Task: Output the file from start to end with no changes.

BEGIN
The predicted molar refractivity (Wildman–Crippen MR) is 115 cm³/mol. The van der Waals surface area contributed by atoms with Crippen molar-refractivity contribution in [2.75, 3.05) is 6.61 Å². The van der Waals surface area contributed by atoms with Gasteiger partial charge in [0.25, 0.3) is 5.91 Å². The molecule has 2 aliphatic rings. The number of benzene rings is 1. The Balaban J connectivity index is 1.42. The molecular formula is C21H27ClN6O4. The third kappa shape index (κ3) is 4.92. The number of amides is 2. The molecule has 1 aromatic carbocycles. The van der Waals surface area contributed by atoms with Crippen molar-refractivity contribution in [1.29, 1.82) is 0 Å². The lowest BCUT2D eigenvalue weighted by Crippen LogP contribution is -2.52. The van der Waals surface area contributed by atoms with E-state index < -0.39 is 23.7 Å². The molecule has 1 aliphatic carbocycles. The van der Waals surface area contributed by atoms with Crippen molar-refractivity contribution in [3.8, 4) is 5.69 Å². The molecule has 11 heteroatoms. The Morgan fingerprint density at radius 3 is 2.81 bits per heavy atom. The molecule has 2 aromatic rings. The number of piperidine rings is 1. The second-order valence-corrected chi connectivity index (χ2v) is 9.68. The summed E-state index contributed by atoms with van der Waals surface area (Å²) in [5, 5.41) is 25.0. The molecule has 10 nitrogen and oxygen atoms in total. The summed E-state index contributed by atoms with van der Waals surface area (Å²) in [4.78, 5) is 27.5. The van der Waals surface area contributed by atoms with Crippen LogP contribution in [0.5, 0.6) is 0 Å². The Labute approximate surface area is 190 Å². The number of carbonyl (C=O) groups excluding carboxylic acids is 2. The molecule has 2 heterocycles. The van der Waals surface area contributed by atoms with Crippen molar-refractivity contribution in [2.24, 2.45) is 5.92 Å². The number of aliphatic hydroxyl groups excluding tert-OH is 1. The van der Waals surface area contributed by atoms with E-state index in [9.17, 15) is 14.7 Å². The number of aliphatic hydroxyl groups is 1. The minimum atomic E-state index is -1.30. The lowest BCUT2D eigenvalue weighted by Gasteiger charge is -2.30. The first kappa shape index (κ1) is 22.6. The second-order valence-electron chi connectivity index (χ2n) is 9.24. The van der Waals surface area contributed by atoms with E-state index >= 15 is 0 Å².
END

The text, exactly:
The predicted molar refractivity (Wildman–Crippen MR) is 115 cm³/mol. The van der Waals surface area contributed by atoms with Crippen molar-refractivity contribution in [2.75, 3.05) is 6.61 Å². The van der Waals surface area contributed by atoms with Gasteiger partial charge in [0.25, 0.3) is 5.91 Å². The molecule has 2 aliphatic rings. The number of benzene rings is 1. The Balaban J connectivity index is 1.42. The molecular formula is C21H27ClN6O4. The third kappa shape index (κ3) is 4.92. The number of amides is 2. The molecule has 1 aromatic carbocycles. The van der Waals surface area contributed by atoms with Crippen molar-refractivity contribution in [1.29, 1.82) is 0 Å². The lowest BCUT2D eigenvalue weighted by Crippen LogP contribution is -2.52. The van der Waals surface area contributed by atoms with E-state index < -0.39 is 23.7 Å². The molecule has 1 aliphatic carbocycles. The van der Waals surface area contributed by atoms with Crippen molar-refractivity contribution in [3.8, 4) is 5.69 Å². The molecule has 11 heteroatoms. The Morgan fingerprint density at radius 3 is 2.81 bits per heavy atom. The molecule has 2 aromatic rings. The number of piperidine rings is 1. The second-order valence-corrected chi connectivity index (χ2v) is 9.68. The summed E-state index contributed by atoms with van der Waals surface area (Å²) in [5, 5.41) is 25.0. The molecule has 10 nitrogen and oxygen atoms in total. The summed E-state index contributed by atoms with van der Waals surface area (Å²) in [4.78, 5) is 27.5. The van der Waals surface area contributed by atoms with Crippen LogP contribution in [0.5, 0.6) is 0 Å². The Labute approximate surface area is 190 Å². The number of carbonyl (C=O) groups excluding carboxylic acids is 2. The molecule has 2 heterocycles. The van der Waals surface area contributed by atoms with Crippen molar-refractivity contribution in [2.24, 2.45) is 5.92 Å². The number of aliphatic hydroxyl groups excluding tert-OH is 1. The van der Waals surface area contributed by atoms with E-state index in [9.17, 15) is 14.7 Å². The number of aliphatic hydroxyl groups is 1. The minimum atomic E-state index is -1.30. The lowest BCUT2D eigenvalue weighted by Gasteiger charge is -2.30. The first kappa shape index (κ1) is 22.6. The second-order valence-electron chi connectivity index (χ2n) is 9.24. The van der Waals surface area contributed by atoms with E-state index >= 15 is 0 Å².